The Peregrine Falcon is medium-sized to large, with a black “helmet” or “hood” covering the top of the head and extending below the eye. Adults have blue-gray backs and barred underparts, while young birds have dark brown backs and striped underparts.

Habitat

The Caracara inhabits arid, open country at low elevations such as desert brushlands, plains, and savannahs. It is sometimes seen at livestock or slaughter yards. The American Kestrel is found in open habitats, grasslands, deserts, and cities. The Prairie Falcon occurs in canyons, open country, grasslands, and deserts. The Peregrine Falcon can be found in deserts, mountains, and forests where tall cliffs occur. Both Peregrines and Prairie Falcons are sometimes found around tall buidings in cities.

Feeding

• Diet: The Caracara feeds on carrion and live-caught prey such as small mammals, insects, reptiles, frogs, nestlings, weak or injured birds, and eggs. The American Kestrel feeds mainly on insects. The Prairie Falcon preys on small mammals, reptiles, insects, and ground dwelling birds. Peregrines prey primarily on doves, waterfowl, shorebirds, and passerines.

Peregrine Falcon
peregrine falcon

• Behavior: The Caracara, whose flight is direct and steady, soar for extended periods looking for carrion. It is often found feeding with and harassing vultures.

American Kestrels take smaller and slower prey than the other falcons. During hunting they use rapid wingbeats and hover in one spot before plunging to catch their prey. In the desert, Kestrels hunt in the morning and late afternoon during summer; during winter they are active throughout the day.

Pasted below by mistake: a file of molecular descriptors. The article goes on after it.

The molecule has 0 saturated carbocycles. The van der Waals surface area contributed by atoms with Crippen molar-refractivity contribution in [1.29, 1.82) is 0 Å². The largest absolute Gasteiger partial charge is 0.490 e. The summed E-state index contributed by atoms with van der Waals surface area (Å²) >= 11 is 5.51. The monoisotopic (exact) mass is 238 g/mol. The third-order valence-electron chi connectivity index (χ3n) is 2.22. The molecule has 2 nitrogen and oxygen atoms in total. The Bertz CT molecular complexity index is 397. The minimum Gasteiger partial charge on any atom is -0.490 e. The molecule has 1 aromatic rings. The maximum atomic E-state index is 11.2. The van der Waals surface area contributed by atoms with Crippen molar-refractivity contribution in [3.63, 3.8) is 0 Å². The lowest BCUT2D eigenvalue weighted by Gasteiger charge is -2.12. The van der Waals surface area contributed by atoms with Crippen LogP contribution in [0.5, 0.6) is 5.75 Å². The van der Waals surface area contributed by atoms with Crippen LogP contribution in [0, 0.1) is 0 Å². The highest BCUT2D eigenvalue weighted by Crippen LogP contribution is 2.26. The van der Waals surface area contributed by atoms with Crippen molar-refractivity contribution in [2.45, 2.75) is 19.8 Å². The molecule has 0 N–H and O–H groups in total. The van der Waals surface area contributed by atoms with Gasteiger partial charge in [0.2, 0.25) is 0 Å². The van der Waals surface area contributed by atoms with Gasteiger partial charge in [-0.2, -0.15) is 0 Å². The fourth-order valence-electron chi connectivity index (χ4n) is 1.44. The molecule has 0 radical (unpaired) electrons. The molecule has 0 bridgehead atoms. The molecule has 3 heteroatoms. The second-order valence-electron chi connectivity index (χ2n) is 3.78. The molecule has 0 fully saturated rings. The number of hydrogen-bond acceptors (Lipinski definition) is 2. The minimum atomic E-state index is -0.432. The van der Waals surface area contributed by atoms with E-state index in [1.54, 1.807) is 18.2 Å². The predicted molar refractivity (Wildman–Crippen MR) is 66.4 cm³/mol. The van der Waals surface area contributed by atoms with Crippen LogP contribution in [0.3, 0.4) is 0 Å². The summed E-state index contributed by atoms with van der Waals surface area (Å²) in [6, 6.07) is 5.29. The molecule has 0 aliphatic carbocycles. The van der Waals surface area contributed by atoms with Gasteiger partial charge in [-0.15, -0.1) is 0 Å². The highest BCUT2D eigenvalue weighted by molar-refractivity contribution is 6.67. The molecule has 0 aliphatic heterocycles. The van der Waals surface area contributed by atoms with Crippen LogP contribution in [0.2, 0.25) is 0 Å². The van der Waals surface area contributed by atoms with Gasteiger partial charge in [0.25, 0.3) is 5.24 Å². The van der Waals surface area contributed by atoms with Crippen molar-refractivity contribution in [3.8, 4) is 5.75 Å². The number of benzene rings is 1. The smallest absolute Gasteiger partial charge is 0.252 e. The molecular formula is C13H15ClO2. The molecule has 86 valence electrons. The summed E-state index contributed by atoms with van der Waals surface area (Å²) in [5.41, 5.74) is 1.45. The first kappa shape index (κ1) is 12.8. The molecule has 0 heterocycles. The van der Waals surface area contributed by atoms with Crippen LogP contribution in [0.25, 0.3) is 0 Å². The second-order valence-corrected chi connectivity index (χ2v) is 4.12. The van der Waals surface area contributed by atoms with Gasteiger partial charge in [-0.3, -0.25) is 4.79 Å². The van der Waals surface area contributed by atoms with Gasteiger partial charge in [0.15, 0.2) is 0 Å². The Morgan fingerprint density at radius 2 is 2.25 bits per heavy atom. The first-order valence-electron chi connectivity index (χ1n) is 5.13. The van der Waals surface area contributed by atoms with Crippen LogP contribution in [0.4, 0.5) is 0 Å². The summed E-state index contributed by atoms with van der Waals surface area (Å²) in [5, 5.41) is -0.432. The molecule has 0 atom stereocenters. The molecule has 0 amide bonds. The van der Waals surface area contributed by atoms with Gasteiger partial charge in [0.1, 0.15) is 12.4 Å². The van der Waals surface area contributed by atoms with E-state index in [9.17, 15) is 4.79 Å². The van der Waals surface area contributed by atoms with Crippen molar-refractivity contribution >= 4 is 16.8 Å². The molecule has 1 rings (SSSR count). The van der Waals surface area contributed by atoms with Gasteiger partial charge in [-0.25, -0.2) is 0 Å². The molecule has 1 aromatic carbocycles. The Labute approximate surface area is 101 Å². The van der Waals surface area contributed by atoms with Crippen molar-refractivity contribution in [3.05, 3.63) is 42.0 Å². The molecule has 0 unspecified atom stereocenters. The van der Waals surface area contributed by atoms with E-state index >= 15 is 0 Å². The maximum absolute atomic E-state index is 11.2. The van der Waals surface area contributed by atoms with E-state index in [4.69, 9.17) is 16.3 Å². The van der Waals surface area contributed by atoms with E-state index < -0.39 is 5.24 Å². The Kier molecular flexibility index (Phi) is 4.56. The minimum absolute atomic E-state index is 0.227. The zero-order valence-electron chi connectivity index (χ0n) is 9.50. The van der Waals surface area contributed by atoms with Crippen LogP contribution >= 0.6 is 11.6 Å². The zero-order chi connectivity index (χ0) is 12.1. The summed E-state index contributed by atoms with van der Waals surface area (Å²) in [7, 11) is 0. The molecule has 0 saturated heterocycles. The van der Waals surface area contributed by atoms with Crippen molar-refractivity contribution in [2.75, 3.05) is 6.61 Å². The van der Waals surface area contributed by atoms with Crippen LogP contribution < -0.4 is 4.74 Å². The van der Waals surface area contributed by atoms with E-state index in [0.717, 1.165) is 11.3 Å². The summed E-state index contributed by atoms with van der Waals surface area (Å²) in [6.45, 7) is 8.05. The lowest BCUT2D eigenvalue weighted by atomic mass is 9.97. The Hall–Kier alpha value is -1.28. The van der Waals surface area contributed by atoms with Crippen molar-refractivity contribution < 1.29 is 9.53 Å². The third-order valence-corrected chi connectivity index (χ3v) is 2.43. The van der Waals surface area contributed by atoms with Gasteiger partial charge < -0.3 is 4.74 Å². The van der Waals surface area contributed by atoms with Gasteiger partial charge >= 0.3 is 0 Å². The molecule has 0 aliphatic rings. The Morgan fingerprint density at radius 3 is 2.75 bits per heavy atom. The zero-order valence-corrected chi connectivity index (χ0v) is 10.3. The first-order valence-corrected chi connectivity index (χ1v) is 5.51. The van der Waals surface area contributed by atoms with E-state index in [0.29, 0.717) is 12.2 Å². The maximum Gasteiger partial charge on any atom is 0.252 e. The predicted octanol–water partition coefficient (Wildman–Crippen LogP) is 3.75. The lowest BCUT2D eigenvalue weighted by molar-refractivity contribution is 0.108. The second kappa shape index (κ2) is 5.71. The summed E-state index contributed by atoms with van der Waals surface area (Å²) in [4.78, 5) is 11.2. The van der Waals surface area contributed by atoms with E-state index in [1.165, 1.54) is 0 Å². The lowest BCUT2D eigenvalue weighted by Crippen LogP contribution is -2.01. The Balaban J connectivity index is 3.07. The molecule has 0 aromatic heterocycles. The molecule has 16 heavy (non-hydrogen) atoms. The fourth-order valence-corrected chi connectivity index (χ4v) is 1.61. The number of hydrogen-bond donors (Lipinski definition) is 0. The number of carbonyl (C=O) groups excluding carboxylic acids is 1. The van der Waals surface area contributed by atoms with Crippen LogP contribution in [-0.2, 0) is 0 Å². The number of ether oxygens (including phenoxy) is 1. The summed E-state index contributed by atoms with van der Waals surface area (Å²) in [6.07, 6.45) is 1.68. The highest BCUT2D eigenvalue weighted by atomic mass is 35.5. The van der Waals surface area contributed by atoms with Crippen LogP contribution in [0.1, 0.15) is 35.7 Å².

Falcons have long tails and long, narrow, pointed wings designed for speed. They have tooth-like projections along the cutting edge of the mandibles that are used to kill prey quickly by severing the spinal cord with a sharp bite. The Prairie Falcon flies low over the ground or soars looking for prey. Its flight is swift and more maneuverable than that of the Peregrine.

The Peregrine Falcon catches birds in flight by diving and taking them by surprise. This falcon strikes its prey with its feet and returns to catch the falling bird. Pairs hunt cooperatively when not nesting.

Life History
Prairie Falcon
prairie falcon

The Caracara is adapted for walking and hunting on the ground. The bulky, loose nests are placed on the ground or in a tree and are made of twigs and sticks.

Kestrels are cavity nesters using holes in saguaros, trees, telephone poles and buildings. Eggs (4 to 5) are cared for by both of the parents. The young leave the nest in about 30 days. Kestrels have only 1 brood per year.

Both the Prairie Falcons and Peregrine Falcons nest on ledges or cliff sites. The male Peregrine Falcon usually does most of the hunting during nesting and the female broods and feeds the chicks. Falcon populations were in decline before ddt was banned in 1972. Today Prairie Falcon populations are stable and do not appear to be suffering from the past pesticide problems. Peregrine Falcon populations have also rebounded in the United States since the ban.